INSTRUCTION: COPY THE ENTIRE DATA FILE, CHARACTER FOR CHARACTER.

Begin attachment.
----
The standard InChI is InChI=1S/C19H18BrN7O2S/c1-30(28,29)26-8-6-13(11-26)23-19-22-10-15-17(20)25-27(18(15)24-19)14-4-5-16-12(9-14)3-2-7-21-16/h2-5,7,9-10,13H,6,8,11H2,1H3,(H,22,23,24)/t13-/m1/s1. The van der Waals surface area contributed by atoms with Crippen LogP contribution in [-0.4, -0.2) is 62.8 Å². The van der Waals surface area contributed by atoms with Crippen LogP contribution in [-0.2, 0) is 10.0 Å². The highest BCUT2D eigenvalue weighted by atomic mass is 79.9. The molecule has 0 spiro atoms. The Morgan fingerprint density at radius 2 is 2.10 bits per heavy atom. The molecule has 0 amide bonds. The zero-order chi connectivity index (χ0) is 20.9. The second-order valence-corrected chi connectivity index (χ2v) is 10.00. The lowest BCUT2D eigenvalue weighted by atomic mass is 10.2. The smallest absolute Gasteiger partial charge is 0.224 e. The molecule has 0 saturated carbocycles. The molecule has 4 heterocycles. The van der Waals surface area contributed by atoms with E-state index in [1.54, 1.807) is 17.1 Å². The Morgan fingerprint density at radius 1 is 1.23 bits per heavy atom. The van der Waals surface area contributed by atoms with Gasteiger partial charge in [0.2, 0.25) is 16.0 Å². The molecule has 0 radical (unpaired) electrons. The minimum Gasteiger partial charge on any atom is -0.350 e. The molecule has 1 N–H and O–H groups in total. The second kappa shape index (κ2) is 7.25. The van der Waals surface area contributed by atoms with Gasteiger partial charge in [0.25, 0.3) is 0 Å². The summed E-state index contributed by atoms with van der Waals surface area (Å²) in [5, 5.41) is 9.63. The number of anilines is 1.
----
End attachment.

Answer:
The standard InChI is InChI=1S/C19H18BrN7O2S/c1-30(28,29)26-8-6-13(11-26)23-19-22-10-15-17(20)25-27(18(15)24-19)14-4-5-16-12(9-14)3-2-7-21-16/h2-5,7,9-10,13H,6,8,11H2,1H3,(H,22,23,24)/t13-/m1/s1. The van der Waals surface area contributed by atoms with Crippen LogP contribution in [-0.4, -0.2) is 62.8 Å². The van der Waals surface area contributed by atoms with Crippen LogP contribution in [-0.2, 0) is 10.0 Å². The highest BCUT2D eigenvalue weighted by atomic mass is 79.9. The molecule has 0 spiro atoms. The Morgan fingerprint density at radius 2 is 2.10 bits per heavy atom. The molecule has 0 amide bonds. The zero-order chi connectivity index (χ0) is 20.9. The second-order valence-corrected chi connectivity index (χ2v) is 10.00. The lowest BCUT2D eigenvalue weighted by atomic mass is 10.2. The smallest absolute Gasteiger partial charge is 0.224 e. The molecule has 0 saturated carbocycles. The molecule has 4 heterocycles. The van der Waals surface area contributed by atoms with E-state index in [1.54, 1.807) is 17.1 Å². The Morgan fingerprint density at radius 1 is 1.23 bits per heavy atom. The van der Waals surface area contributed by atoms with Gasteiger partial charge in [0.2, 0.25) is 16.0 Å². The molecule has 0 radical (unpaired) electrons. The minimum Gasteiger partial charge on any atom is -0.350 e. The molecule has 1 N–H and O–H groups in total. The second kappa shape index (κ2) is 7.25. The van der Waals surface area contributed by atoms with Gasteiger partial charge in [0.25, 0.3) is 0 Å². The summed E-state index contributed by atoms with van der Waals surface area (Å²) in [5, 5.41) is 9.63. The number of anilines is 1.